Columbia Countys lawmakers have put into writing all the talk about changing the countys government.
State Sen. Joey Brush, R-Appling, dropped Senate Bill 431 into the hopper last week. Gov. Roy Barnes could soon be signing into law significant changes in the way Columbia County voters elect their local leaders, and in the way those leaders govern.
And remember: It all started with a non-binding vote in 2000. Two years later, Columbia Countys government will change to reflect those voters opinions.
Are the changes really that big? Yes, and no.
Currently, the chairman is picked from among, and by, fellow commissioners, and most of his duties are by tradition. With Brushs bill, the chairman is elected county-wide and his authority is spelled out, delivering what Brush describes as a good balance of powers.
According to the bill, the chairman:
conducts all Commis-sion meetings;
prepares and presents the agenda for each meeting, and sees to it that records are properly maintained;
appoints committee chairmen;
nominates the county administrator, with ratification by commissioners;
represents the county for official functions, or arran-ges for a substitute; and,
executes county contracts and agreements.
Pretty simple. It has to be: The new chairman will have greater duties, must run for office from a bigger area - and will get paid no more than the current chairman.
The boosters of the change to an elected chairman say they want an authority figure who doesnt just cut ribbons and kiss babies. Yet the duties spelled out in Brushs bill, when measured against the reality of the token pay ($10,500 per year), mean Columbia County may not get much more than ribbon-cutting baby-kisser.
As with most offices, it will be a function of the office-holder to determine how the post works. The bill isnt bad enough to hurt a good leader, and it isnt good enough to elevate a bad one.
The election for chairman will be in November, after primaries in August. Who will be on the ballot?
Current Chairman Barry Fleming still hasnt said whether hell run for the chairmanship or for the House seat being vacated by state Rep. Bill Jackson. Im betting hell run for the Legislature.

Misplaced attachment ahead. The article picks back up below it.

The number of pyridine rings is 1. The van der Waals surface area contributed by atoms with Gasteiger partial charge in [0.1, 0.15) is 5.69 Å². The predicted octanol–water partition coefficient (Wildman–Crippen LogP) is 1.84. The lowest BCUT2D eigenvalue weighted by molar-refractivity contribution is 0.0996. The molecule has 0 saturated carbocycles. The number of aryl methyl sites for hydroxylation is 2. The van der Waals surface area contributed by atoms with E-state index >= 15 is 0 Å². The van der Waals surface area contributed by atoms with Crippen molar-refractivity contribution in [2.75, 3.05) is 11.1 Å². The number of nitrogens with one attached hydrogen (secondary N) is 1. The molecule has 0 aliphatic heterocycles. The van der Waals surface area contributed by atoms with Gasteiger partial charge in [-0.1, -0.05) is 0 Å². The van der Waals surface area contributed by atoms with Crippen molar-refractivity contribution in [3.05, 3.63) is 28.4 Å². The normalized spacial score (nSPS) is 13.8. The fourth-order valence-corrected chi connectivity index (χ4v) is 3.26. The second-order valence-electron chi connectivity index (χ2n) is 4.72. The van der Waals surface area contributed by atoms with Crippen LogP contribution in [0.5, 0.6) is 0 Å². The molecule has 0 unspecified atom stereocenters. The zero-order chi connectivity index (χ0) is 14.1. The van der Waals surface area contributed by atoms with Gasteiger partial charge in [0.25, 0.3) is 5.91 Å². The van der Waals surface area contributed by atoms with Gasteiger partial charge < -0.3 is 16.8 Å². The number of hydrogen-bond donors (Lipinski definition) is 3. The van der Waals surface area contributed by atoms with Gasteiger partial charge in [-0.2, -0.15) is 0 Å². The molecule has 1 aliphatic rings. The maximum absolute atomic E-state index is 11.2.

County Commissioner Jim Whitehead, who says he isnt running for re-election, is getting his arm twisted to run for the chairmanship. He probably wont.
County Commissioner Frank Spears is deciding between running for re-election (an easy win); running for chairman (an uphill fight); or not running at all (highly unlikely).
Charles Allen, a former county commissioner and husband of Tax Commis-sioner Kay Allen, served on the CEO/Chairman Task Force and has said he wants the job.
Builder Ron Cross is exploring a run as an independent.
A move is afoot to draft former County Commission Chairman Pete Brodie to run. If this happens, well hear a chorus of I-told-you-sos from those who contended the chairman post was being designed with Brodie in mind. It wasnt, but we wont let the truth get in the way of a good conspiracy theory.
But the biggest surprise on that Novem-ber ballot could be an idea first launched here in my column. State Rep. Ben Harbin, R-Evans, is proposing a ballot question to see if voters also want to elect the school board chairman county-wide.
The question would be non-binding - just like the vote that led to the very much binding new law that will establish a county-wide Commission chairman.
(Barry L. Paschal is publisher of The Columbia County News-Times. E-mail comments to barrypaschal@ yahoo.com, or call 863-6165, extension 106.)
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